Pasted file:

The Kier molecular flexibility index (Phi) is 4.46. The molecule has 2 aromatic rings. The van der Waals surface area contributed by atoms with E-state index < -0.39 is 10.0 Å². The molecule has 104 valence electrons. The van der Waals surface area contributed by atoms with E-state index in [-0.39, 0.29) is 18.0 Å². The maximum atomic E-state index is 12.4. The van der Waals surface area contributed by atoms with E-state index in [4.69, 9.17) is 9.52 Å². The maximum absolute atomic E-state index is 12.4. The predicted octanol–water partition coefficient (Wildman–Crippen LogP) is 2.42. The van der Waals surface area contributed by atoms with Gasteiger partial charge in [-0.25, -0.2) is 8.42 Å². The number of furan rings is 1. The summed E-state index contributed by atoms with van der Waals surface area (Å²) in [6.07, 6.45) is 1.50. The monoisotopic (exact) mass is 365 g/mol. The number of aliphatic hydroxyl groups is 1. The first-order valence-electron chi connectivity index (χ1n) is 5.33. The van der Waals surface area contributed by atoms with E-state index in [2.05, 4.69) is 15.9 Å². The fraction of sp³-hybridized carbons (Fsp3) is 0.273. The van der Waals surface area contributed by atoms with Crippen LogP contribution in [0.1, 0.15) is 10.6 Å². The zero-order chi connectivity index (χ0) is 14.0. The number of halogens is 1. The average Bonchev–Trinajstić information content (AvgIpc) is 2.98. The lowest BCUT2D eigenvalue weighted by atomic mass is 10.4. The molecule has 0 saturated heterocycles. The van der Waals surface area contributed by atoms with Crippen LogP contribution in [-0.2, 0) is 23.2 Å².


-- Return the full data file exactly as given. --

The Kier molecular flexibility index (Phi) is 4.46. The molecule has 2 aromatic rings. The van der Waals surface area contributed by atoms with E-state index < -0.39 is 10.0 Å². The molecule has 104 valence electrons. The van der Waals surface area contributed by atoms with E-state index in [-0.39, 0.29) is 18.0 Å². The maximum atomic E-state index is 12.4. The van der Waals surface area contributed by atoms with E-state index in [4.69, 9.17) is 9.52 Å². The maximum absolute atomic E-state index is 12.4. The predicted octanol–water partition coefficient (Wildman–Crippen LogP) is 2.42. The van der Waals surface area contributed by atoms with Gasteiger partial charge in [-0.25, -0.2) is 8.42 Å². The number of furan rings is 1. The summed E-state index contributed by atoms with van der Waals surface area (Å²) in [6.07, 6.45) is 1.50. The monoisotopic (exact) mass is 365 g/mol. The number of aliphatic hydroxyl groups is 1. The first-order valence-electron chi connectivity index (χ1n) is 5.33. The van der Waals surface area contributed by atoms with E-state index in [2.05, 4.69) is 15.9 Å². The fraction of sp³-hybridized carbons (Fsp3) is 0.273. The van der Waals surface area contributed by atoms with Crippen LogP contribution in [0.1, 0.15) is 10.6 Å². The zero-order chi connectivity index (χ0) is 14.0. The number of halogens is 1. The average Bonchev–Trinajstić information content (AvgIpc) is 2.98. The lowest BCUT2D eigenvalue weighted by atomic mass is 10.4. The molecule has 0 saturated heterocycles. The van der Waals surface area contributed by atoms with Crippen LogP contribution in [-0.2, 0) is 23.2 Å².